Carbios Gets Green Light to Build a PET Bio-recycling Plant in France
The €230 million facility will use the firm’s enzyme-based technology to process complex waste
Carbios, a French company that has developed enzyme-based technology to recycle PET plastic, announced on Oct. 26 that it has been granted the building permit and operating authorization for the world’s first PET bio-recycling plant.
The firm, which has been operating a bio-recycling demonstration plant since 2021, can now begin construction on a commercial-scale plant in Longlaville, France. It will sit on a 33.8-acre site adjacent to the existing PET production plant of Indorama Ventures, its strategic partner, with enough adjacent land to double the facility’s capacity when demand merits.
Carbios claims this state-of-the-art facility, scheduled for commissioning in 2025, will help to combat plastic pollution by providing an industrial-scale enzymatic recycling solution for PET waste. The plant will have a processing capacity of 50,000 tons of post-consumer PET waste per year and generate 150 direct and indirect jobs in the region.
The funding is in place
This past July Carbios successfully completed its capital increase for approximately €141 million ($149 million), the largest such increase on the Euronext Growth stock exchange since 2015. The company says this amount is mainly intended to finance construction of this plant, which it estimates will cost about €230 million ($243 million).
Indorama Ventures is expected to cover a large portion (roughly €110 million) of the investment not funded by the proceeds from this summer’s capital increase, with additional funding from French state subsidies (€30 million), and from the Grand-Est Region (a conditional €12.5 million), plus a portion of Carbios Group’s available cash (€78 million, as of 30 June 2023).
Carbios, based in Clermont-Ferrand, says its bio-recycling technology can process complex waste that conventional technologies cannot recycle and can produce food-grade products. Carbios and Indorama Ventures will collaborate to ensure the feedstock supply of the Longlaville plant. The facility will be located in an area –– near the borders with Belgium, Germany, and Luxembourg –– where the supply potential could reach 400,000 tons in 2023, rising to 500,000 tons in 2030 with improved selective collection.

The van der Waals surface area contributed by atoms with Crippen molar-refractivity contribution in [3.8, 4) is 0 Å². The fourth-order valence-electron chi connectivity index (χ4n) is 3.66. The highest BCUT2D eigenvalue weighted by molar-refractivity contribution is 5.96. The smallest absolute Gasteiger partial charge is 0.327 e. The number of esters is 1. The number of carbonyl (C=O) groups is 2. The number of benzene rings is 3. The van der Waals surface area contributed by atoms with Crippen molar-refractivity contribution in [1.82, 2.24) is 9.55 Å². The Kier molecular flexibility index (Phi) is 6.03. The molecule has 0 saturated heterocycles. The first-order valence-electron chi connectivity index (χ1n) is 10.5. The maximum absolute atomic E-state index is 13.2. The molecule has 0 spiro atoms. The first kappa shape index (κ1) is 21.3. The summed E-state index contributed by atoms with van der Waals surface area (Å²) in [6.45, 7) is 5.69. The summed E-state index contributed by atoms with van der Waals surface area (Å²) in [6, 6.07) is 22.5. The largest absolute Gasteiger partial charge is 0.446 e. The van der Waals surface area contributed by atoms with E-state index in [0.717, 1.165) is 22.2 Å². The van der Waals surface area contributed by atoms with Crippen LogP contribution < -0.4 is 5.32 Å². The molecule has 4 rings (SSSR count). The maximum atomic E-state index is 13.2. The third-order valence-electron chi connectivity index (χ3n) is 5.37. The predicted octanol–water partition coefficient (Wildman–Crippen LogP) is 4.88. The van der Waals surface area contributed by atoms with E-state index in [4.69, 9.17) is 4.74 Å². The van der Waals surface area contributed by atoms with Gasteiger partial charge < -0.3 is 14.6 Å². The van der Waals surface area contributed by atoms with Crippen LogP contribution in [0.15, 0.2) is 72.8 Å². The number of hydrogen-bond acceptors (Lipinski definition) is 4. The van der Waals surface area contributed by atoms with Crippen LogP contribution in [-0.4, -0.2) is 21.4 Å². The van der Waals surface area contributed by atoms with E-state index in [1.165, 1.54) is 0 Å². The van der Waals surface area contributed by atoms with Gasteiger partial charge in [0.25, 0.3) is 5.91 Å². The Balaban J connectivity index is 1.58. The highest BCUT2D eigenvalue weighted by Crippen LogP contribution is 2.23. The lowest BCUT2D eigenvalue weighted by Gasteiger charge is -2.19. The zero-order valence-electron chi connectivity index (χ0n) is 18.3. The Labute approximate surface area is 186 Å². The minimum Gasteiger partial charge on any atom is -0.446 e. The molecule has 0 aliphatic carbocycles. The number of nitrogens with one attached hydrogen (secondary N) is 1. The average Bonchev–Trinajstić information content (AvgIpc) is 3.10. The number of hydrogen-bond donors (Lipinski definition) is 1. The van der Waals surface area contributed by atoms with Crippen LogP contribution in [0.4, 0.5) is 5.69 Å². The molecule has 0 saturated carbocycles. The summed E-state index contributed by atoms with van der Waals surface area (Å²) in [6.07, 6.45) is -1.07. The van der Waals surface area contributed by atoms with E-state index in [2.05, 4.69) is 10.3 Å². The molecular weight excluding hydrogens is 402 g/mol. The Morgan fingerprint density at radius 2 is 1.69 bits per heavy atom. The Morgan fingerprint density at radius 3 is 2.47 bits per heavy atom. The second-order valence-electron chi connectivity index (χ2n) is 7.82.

The feedstock is said to be “mostly waste that is non-recyclable mechanically, equivalent to 2 billion colored PET bottles or 2.5 billion PET food trays.”
Carbios has already secured an initial supply source by winning part of a tender by the French nonprofit CITEO for the bio-recycling of multilayer food trays. A consortium consisting of Carbios, Wellman (a subsidiary of Indorama Ventures), and Valorplast has been chosen to handle 30 percent of the tonnage proposed by CITEO. Carbios will handle the portion of the flow consisting of multilayer food trays at its Longlaville plant starting in 2025.
An alternative to virgin, fossil-based PET
Carbios says its technology enables PET circularity and offers an alternative raw material to virgin fossil-based monomers, “allowing PET producers, chemical companies, waste management firms, public entities, and brands to have an effective solution to meet regulatory requirements and fulfill their sustainability commitments.”
Carbios CEO Emmanuel Ladent said his firm obtained the permits in just 10 months and that more than 80 engineers have been involved in the project so far. “Everything is now in place,” he said, “so that construction of our plant can officially begin.”
In early June, French President Emmanuel Macron posted on LinkedIn: “Transforming plastic waste into recycled and recyclable plastic, this is the mission of French company Carbios. Thanks to the ongoing support of the French government, this mission is well on the way to becoming a reality.
“By combining industrialization, the fight against plastic pollution and job creation, Carbios is proof that our efforts under France 2030, to prepare our country for the challenges of the next decade, are bearing fruit.”